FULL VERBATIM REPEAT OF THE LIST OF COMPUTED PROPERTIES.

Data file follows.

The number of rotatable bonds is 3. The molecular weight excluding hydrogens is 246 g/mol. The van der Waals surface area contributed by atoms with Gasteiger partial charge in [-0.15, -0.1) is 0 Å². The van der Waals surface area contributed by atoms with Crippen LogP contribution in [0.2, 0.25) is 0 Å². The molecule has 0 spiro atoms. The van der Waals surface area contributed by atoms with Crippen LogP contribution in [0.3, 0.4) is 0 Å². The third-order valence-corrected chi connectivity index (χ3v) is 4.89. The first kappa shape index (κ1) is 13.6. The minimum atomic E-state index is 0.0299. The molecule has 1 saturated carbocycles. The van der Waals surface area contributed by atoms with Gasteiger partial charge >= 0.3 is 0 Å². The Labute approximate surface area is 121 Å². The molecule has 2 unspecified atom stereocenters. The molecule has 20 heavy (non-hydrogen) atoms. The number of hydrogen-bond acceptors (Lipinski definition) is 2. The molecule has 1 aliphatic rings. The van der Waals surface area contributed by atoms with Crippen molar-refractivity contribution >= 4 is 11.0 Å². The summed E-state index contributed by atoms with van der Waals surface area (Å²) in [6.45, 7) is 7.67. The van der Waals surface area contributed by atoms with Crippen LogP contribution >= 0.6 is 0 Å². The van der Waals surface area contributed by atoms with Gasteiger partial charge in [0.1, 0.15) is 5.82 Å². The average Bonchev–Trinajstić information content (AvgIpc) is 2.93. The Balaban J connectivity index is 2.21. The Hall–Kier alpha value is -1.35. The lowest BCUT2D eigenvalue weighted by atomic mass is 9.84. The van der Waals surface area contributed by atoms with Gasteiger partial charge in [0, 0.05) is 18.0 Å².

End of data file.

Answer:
The number of rotatable bonds is 3. The molecular weight excluding hydrogens is 246 g/mol. The van der Waals surface area contributed by atoms with Gasteiger partial charge in [-0.15, -0.1) is 0 Å². The van der Waals surface area contributed by atoms with Crippen LogP contribution in [0.2, 0.25) is 0 Å². The molecule has 0 spiro atoms. The van der Waals surface area contributed by atoms with Crippen LogP contribution in [0.3, 0.4) is 0 Å². The third-order valence-corrected chi connectivity index (χ3v) is 4.89. The first kappa shape index (κ1) is 13.6. The minimum atomic E-state index is 0.0299. The molecule has 1 saturated carbocycles. The van der Waals surface area contributed by atoms with Gasteiger partial charge >= 0.3 is 0 Å². The Labute approximate surface area is 121 Å². The molecule has 2 unspecified atom stereocenters. The molecule has 20 heavy (non-hydrogen) atoms. The number of hydrogen-bond acceptors (Lipinski definition) is 2. The molecule has 1 aliphatic rings. The van der Waals surface area contributed by atoms with Crippen molar-refractivity contribution >= 4 is 11.0 Å². The summed E-state index contributed by atoms with van der Waals surface area (Å²) in [6.45, 7) is 7.67. The van der Waals surface area contributed by atoms with Crippen LogP contribution >= 0.6 is 0 Å². The van der Waals surface area contributed by atoms with Gasteiger partial charge in [0.1, 0.15) is 5.82 Å². The average Bonchev–Trinajstić information content (AvgIpc) is 2.93. The Balaban J connectivity index is 2.21. The Hall–Kier alpha value is -1.35. The lowest BCUT2D eigenvalue weighted by atomic mass is 9.84. The van der Waals surface area contributed by atoms with Gasteiger partial charge in [0, 0.05) is 18.0 Å².